Peripheral Neuropathy and Mortality

Summary: In a ground-breaking study, investigators found that decreased sensation in the foot may be an underrecognized risk factor for death.  Mortality among adults with nondiabetic peripheral neuropathy was higher than mortality among adult diabetics without peripheral neuropathy.

Investigators from Johns Hopkins and the University of Mississippi Medical Center recently published, in the Annals of Internal Medicine, the results of a peer reviewed study on the relationship between peripheral neuropathy (PN) and mortality in U.S. adults.

In this prospective cohort study, the authors reviewed charts from the NHANES data base of 7116 adults aged 40 years or older who had standardized monofilament testing (5.07 Semmes-Weinstein/10-gram) for PN.  During a median follow-up of 13 years 2128 participants died.  The study found the incidence rates (per 1000 person-years) of all-cause mortality were:

  • 58 in adults with PN and with diabetes
  • 34 in adults with PN but without diabetes
  • 27 in adults without PN but with diabetes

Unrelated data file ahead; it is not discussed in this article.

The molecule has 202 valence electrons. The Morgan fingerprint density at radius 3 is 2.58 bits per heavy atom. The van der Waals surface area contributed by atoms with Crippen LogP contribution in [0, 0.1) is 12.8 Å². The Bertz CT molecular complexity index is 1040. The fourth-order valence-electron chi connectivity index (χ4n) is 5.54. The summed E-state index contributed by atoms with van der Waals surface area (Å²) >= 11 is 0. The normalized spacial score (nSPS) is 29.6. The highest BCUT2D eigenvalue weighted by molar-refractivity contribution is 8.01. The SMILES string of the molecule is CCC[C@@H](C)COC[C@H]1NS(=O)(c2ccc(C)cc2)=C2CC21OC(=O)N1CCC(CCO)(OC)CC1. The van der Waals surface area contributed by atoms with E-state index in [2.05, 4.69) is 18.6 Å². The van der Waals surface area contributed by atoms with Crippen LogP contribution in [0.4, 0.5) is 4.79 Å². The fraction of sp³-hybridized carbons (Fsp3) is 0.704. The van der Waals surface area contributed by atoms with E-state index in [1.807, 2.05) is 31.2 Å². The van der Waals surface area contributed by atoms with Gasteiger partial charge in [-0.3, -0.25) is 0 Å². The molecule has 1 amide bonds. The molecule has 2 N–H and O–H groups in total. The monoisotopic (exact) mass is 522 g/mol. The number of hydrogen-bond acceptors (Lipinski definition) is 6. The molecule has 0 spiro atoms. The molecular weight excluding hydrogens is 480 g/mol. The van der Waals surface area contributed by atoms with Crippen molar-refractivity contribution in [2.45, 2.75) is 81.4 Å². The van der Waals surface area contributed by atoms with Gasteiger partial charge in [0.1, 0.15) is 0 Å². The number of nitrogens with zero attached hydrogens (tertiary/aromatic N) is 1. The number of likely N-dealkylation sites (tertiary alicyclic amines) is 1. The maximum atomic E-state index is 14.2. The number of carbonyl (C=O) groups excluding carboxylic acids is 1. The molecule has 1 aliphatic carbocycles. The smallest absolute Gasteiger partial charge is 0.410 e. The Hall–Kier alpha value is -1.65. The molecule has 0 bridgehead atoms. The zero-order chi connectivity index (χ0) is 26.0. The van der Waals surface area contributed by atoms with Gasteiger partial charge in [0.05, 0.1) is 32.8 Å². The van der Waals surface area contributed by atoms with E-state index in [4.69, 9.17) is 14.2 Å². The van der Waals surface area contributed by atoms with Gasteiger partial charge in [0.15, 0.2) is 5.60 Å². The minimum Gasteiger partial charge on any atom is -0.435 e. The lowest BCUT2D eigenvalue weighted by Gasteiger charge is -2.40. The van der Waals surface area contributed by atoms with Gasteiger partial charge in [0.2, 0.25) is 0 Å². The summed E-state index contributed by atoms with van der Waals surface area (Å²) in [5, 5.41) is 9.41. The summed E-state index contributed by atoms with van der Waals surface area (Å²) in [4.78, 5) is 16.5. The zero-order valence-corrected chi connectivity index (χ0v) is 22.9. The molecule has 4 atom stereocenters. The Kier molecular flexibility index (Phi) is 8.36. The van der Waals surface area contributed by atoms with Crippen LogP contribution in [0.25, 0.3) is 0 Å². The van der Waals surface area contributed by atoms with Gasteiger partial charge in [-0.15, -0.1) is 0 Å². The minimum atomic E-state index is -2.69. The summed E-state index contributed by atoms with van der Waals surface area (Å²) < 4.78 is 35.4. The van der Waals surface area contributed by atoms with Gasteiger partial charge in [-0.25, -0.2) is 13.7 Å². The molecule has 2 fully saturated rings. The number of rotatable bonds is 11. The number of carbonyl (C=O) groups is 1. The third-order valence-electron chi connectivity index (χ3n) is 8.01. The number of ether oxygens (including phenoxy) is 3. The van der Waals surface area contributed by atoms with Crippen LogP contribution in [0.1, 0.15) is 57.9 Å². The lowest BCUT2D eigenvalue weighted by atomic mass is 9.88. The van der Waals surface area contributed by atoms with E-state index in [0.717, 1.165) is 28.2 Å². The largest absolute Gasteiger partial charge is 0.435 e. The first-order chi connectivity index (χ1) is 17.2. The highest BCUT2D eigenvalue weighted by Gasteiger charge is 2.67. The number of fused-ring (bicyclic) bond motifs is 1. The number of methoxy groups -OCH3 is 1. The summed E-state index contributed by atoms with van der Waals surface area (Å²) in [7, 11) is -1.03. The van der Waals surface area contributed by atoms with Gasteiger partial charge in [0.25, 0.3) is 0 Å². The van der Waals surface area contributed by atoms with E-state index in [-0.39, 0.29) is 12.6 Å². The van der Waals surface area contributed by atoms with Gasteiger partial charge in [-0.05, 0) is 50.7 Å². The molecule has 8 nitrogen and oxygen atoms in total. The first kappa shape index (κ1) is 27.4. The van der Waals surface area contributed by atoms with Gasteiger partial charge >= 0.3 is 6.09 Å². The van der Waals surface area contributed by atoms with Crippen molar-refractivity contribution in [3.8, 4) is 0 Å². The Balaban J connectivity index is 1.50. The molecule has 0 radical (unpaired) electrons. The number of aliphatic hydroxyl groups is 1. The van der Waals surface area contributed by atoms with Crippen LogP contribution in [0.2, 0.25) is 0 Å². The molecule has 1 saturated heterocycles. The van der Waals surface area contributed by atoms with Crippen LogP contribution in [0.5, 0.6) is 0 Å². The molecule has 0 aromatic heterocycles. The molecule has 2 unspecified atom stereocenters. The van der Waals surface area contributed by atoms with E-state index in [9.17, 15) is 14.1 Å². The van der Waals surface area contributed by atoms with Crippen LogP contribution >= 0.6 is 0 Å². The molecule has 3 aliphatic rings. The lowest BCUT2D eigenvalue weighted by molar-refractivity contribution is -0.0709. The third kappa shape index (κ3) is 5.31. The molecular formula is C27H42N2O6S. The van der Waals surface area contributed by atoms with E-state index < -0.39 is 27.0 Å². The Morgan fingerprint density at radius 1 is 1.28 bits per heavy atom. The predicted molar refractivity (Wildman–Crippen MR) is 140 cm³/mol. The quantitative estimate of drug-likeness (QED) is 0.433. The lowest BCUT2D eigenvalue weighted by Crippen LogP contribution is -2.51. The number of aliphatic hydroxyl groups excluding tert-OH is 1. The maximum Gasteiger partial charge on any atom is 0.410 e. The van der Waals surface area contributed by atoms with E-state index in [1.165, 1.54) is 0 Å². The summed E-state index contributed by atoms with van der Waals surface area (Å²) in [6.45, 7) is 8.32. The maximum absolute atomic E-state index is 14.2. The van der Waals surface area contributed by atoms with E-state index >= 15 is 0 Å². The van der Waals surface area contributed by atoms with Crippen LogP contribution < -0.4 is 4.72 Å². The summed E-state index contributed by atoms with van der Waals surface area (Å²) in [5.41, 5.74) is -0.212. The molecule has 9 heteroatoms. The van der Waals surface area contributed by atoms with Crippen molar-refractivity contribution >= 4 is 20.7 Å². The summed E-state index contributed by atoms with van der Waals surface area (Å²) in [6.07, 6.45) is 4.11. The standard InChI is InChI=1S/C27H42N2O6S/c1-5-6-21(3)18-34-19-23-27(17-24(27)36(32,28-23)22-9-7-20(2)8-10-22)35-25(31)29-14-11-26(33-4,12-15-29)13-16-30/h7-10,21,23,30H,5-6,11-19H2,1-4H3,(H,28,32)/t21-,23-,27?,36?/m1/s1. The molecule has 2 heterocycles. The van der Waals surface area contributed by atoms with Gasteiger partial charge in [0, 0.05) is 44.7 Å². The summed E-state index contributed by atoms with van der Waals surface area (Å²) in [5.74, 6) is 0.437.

• 13 in adults without PN and without diabetes.

Diabetes is the seventh leading cause of death in the US.  The finding that adults with PN not caused by diabetes may have a higher mortality rate than adults with diabetes and without PN is quite surprising and certainly warrants further investigation.  In light of this new information, clinicians may want to consider treating numbness in the feet aggressively with the use of nutrients, such as benfotiamine, which has been shown to improve peripheral nerve function in certain cases.

Picture of Richard H. Mann, DPM, DABPS, ret

Richard H. Mann, DPM, DABPS, ret

Chief Scientific Officer & Founder, Realm Labs, Makers of the NeuRemedy® Product Line of Benfotiamine Nutritional Supplements for Improved Function of the Nerves of the Feet and Legs.*

If you would like to speak with Dr. Mann about how to improve your treatment outcomes on patients with nerve dysfunction in the feet and legs, call 866-634-2745 or email Dr. Mann at
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